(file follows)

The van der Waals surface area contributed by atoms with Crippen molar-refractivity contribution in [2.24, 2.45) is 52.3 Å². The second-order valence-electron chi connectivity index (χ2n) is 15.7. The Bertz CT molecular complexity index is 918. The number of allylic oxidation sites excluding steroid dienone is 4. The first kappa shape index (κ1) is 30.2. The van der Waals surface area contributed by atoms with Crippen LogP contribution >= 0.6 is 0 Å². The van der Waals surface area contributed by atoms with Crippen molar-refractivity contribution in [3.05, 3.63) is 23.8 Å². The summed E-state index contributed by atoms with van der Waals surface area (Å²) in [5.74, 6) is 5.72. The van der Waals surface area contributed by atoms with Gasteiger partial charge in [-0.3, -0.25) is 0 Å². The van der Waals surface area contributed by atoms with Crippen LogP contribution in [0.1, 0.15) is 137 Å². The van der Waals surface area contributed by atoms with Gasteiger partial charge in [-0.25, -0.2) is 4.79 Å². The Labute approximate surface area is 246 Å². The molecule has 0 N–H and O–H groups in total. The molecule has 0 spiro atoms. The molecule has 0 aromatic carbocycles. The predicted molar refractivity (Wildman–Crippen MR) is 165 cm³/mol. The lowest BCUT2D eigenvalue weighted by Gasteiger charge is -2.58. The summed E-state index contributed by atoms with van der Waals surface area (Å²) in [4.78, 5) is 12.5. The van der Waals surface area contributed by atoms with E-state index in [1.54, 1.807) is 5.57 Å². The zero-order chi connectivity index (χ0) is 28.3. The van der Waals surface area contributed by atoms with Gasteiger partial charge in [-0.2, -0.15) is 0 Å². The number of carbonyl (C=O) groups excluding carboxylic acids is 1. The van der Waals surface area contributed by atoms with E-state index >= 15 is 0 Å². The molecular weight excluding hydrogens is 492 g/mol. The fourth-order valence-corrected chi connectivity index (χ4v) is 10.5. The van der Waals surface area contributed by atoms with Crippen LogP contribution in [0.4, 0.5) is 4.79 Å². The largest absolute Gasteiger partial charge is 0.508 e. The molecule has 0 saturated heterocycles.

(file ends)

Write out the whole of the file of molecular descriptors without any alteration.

The van der Waals surface area contributed by atoms with Crippen molar-refractivity contribution in [2.24, 2.45) is 52.3 Å². The second-order valence-electron chi connectivity index (χ2n) is 15.7. The Bertz CT molecular complexity index is 918. The number of allylic oxidation sites excluding steroid dienone is 4. The first kappa shape index (κ1) is 30.2. The van der Waals surface area contributed by atoms with Crippen LogP contribution >= 0.6 is 0 Å². The van der Waals surface area contributed by atoms with Crippen molar-refractivity contribution in [3.05, 3.63) is 23.8 Å². The summed E-state index contributed by atoms with van der Waals surface area (Å²) in [5.74, 6) is 5.72. The van der Waals surface area contributed by atoms with Gasteiger partial charge in [-0.3, -0.25) is 0 Å². The van der Waals surface area contributed by atoms with Crippen LogP contribution in [0.1, 0.15) is 137 Å². The van der Waals surface area contributed by atoms with Gasteiger partial charge in [-0.25, -0.2) is 4.79 Å². The Labute approximate surface area is 246 Å². The molecule has 0 N–H and O–H groups in total. The molecule has 0 spiro atoms. The molecule has 0 aromatic carbocycles. The predicted molar refractivity (Wildman–Crippen MR) is 165 cm³/mol. The lowest BCUT2D eigenvalue weighted by Gasteiger charge is -2.58. The summed E-state index contributed by atoms with van der Waals surface area (Å²) in [4.78, 5) is 12.5. The van der Waals surface area contributed by atoms with E-state index in [1.54, 1.807) is 5.57 Å². The zero-order chi connectivity index (χ0) is 28.3. The van der Waals surface area contributed by atoms with Gasteiger partial charge in [-0.2, -0.15) is 0 Å². The number of carbonyl (C=O) groups excluding carboxylic acids is 1. The van der Waals surface area contributed by atoms with E-state index >= 15 is 0 Å². The molecular weight excluding hydrogens is 492 g/mol. The fourth-order valence-corrected chi connectivity index (χ4v) is 10.5. The van der Waals surface area contributed by atoms with Crippen LogP contribution in [0.4, 0.5) is 4.79 Å². The largest absolute Gasteiger partial charge is 0.508 e. The molecule has 0 saturated heterocycles.